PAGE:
Wednesday, April 30, 2014

Wednesday Writing Workout: Social Media Poems!

Throughout April (National Poetry Month), I'm posting poetry-themed Wednesday Writing Workouts. This week, I was in the mood for something short. I thumbed through my worn copy of The Book of Forms by Lewis Turco, but none of the 175+ forms jumped out at me. I wanted something new.

Then my son Jimmy sent me an article, "The Ideal Length of Everything Online, Backed by Research," which defines (among other things) the ideal length of a tweet as 100 characters and the ideal length of a Facebook post as less than 40 characters. Naturally, I thought about writing poems short enough to be posted on social media.

I searched online to find out what already existed on the topic. In an article from 2011, Carol Ann Duffy, Britain's Poet Laureate, said poetry is "a way of saying more with less, just as texting is. We've got to realise that the Facebook generation is the future – and, oddly enough, poetry is the perfect form for them. It's a kind of time capsule – it allows feelings and ideas to travel big distances in a very condensed form."

To celebrate National Poetry Month, New York City hosted its fifth annual "#NYCPoetweet" Twitter poetry contest. So obviously, I didn't make up the idea of writing poems to post on social media sites, although I've posted a number myself. Haiku fit perfectly, as you can see in Laura's daily Riddle-Ku. Liz Garton Scanlon is posting a haiku on her blog every day this month. My cousin Maureen sent me an article about H. W. Brands (@hwbrands), an author, historian, and history professor who is tweeting "Haiku History: The American Saga Seventeen Syllables at a Time."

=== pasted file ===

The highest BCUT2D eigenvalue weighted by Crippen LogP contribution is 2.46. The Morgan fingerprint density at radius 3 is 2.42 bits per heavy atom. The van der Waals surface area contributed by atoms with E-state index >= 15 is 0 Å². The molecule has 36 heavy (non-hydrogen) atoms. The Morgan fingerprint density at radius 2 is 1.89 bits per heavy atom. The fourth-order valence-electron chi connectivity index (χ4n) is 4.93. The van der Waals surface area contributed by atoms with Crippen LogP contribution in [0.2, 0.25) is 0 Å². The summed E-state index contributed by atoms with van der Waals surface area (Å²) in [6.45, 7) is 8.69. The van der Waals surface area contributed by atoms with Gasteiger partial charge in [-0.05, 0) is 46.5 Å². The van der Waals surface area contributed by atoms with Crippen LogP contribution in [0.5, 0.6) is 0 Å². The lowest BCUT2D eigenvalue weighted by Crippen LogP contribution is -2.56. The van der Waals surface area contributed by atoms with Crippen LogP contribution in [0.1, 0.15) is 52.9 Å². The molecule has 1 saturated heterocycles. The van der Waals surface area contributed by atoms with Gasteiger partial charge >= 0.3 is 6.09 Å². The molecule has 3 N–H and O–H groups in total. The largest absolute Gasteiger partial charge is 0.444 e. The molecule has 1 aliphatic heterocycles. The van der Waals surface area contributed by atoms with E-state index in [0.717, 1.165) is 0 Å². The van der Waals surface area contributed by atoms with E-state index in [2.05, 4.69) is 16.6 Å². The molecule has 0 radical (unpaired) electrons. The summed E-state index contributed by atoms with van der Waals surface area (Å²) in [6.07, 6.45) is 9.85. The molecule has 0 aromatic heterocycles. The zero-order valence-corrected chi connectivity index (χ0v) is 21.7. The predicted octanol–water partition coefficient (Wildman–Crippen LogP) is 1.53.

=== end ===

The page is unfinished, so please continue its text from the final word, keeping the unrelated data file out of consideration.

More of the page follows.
But a brief poem intended for social media doesn't need a specific form—it just has to be a short poem, maybe with a tangy metaphor, an alliterative pun, or a haiku-like twist. Writing short-short poems is practice in writing concisely. Here are a couple new ones of mine, both about this spring in Wisconsin:

Gray skies, more rain.
One goldfinch brightens 
the world.

Wet sidewalks = worm traps.
Stop wiggling—I'm trying to help!

I found social media-length poems on Twitter using these hashtags:
If you search (as I did), be aware that you will find poems of uneven quality, from brilliant to confusing to downright offensive. But do try writing some of your own just for fun—and then share them online!

Congratulations to our Fifth Blogiversary Book Bundle winners!
Rafflecopter lists our prize winners on the original post, so you can always check back there after a drawing ends to see who won. Five entries were chosen to receive five books each. Here are the winners:

New Teaching Author Book Giveaway!
Don't forget to enter for a chance to win a copy of Jill Esbaum's Angry Birds Playground: Rain Forest.

National Poetry Month
On my own blog, I'm posting more poetry writing tips and assorted poetry treats on Fridays through April. This week's post includes the final National Poetry Month giveaway of Write a Poem Step by Step. Be sure to stop by!

JoAnn Early Macken


Linda B said...

Our finches still haven't arrived. Then I'll know that winter is really over! Thanks for sharing the hashtags; I'll check them out JoAnn. I have fun at Laura's site on Thursdays with her 15 words or less challenge.

laurasalas said...

I love your poems, especially the goldfinch one! I occasionally tweet short poems (and have been posting my riddle-ku on Twitter), so thanks for the list of hashtags! I haven't been using any of them.

And I love the idea of American history in Tweets. I'm a big fan of super short poems, so this stuff is right up my alley!

JoAnn Early Macken said...

Linda & Laura, have fun exploring the poetry hashtags! I know I will!

Carmela Martino said...

Love the poems and the photos, too, JA. Thanks for all the great WWWs this month!